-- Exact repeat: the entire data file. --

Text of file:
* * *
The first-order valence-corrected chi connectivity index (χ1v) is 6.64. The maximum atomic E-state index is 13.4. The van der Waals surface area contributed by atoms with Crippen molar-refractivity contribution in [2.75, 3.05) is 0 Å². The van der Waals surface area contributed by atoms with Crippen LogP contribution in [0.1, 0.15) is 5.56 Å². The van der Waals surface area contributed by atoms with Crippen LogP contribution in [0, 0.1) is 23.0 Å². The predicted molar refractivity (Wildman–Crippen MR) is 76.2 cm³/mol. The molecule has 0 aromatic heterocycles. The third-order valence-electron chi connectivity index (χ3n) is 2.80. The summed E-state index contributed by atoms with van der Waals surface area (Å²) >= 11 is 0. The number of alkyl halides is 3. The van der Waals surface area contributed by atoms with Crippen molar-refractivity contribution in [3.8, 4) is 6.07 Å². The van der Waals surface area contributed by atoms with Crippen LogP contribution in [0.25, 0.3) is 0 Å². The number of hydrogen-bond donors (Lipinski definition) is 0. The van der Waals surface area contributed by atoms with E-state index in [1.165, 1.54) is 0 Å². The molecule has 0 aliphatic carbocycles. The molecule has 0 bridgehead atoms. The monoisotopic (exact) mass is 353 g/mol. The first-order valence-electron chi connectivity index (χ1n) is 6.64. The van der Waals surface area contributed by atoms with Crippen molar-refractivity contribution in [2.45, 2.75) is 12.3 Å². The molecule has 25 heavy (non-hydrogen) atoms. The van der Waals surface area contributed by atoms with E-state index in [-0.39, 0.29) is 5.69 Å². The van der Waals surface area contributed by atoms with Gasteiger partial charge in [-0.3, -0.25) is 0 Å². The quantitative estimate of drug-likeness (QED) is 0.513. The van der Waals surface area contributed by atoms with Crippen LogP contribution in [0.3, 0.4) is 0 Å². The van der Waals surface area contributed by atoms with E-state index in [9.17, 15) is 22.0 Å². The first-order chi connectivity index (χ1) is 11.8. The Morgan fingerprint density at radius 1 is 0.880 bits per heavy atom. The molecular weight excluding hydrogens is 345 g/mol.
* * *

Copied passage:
The first-order valence-corrected chi connectivity index (χ1v) is 6.64. The maximum atomic E-state index is 13.4. The van der Waals surface area contributed by atoms with Crippen molar-refractivity contribution in [2.75, 3.05) is 0 Å². The van der Waals surface area contributed by atoms with Crippen LogP contribution in [0.1, 0.15) is 5.56 Å². The van der Waals surface area contributed by atoms with Crippen LogP contribution in [0, 0.1) is 23.0 Å². The predicted molar refractivity (Wildman–Crippen MR) is 76.2 cm³/mol. The molecule has 0 aromatic heterocycles. The third-order valence-electron chi connectivity index (χ3n) is 2.80. The summed E-state index contributed by atoms with van der Waals surface area (Å²) >= 11 is 0. The number of alkyl halides is 3. The van der Waals surface area contributed by atoms with Crippen molar-refractivity contribution in [3.8, 4) is 6.07 Å². The van der Waals surface area contributed by atoms with Crippen LogP contribution in [0.25, 0.3) is 0 Å². The number of hydrogen-bond donors (Lipinski definition) is 0. The van der Waals surface area contributed by atoms with E-state index in [1.165, 1.54) is 0 Å². The molecule has 0 aliphatic carbocycles. The molecule has 0 bridgehead atoms. The monoisotopic (exact) mass is 353 g/mol. The first-order valence-electron chi connectivity index (χ1n) is 6.64. The van der Waals surface area contributed by atoms with Crippen molar-refractivity contribution in [2.45, 2.75) is 12.3 Å². The molecule has 25 heavy (non-hydrogen) atoms. The van der Waals surface area contributed by atoms with E-state index in [-0.39, 0.29) is 5.69 Å². The van der Waals surface area contributed by atoms with Gasteiger partial charge in [-0.3, -0.25) is 0 Å². The quantitative estimate of drug-likeness (QED) is 0.513. The van der Waals surface area contributed by atoms with Crippen LogP contribution in [0.3, 0.4) is 0 Å². The van der Waals surface area contributed by atoms with E-state index in [9.17, 15) is 22.0 Å². The first-order chi connectivity index (χ1) is 11.8. The Morgan fingerprint density at radius 1 is 0.880 bits per heavy atom. The molecular weight excluding hydrogens is 345 g/mol.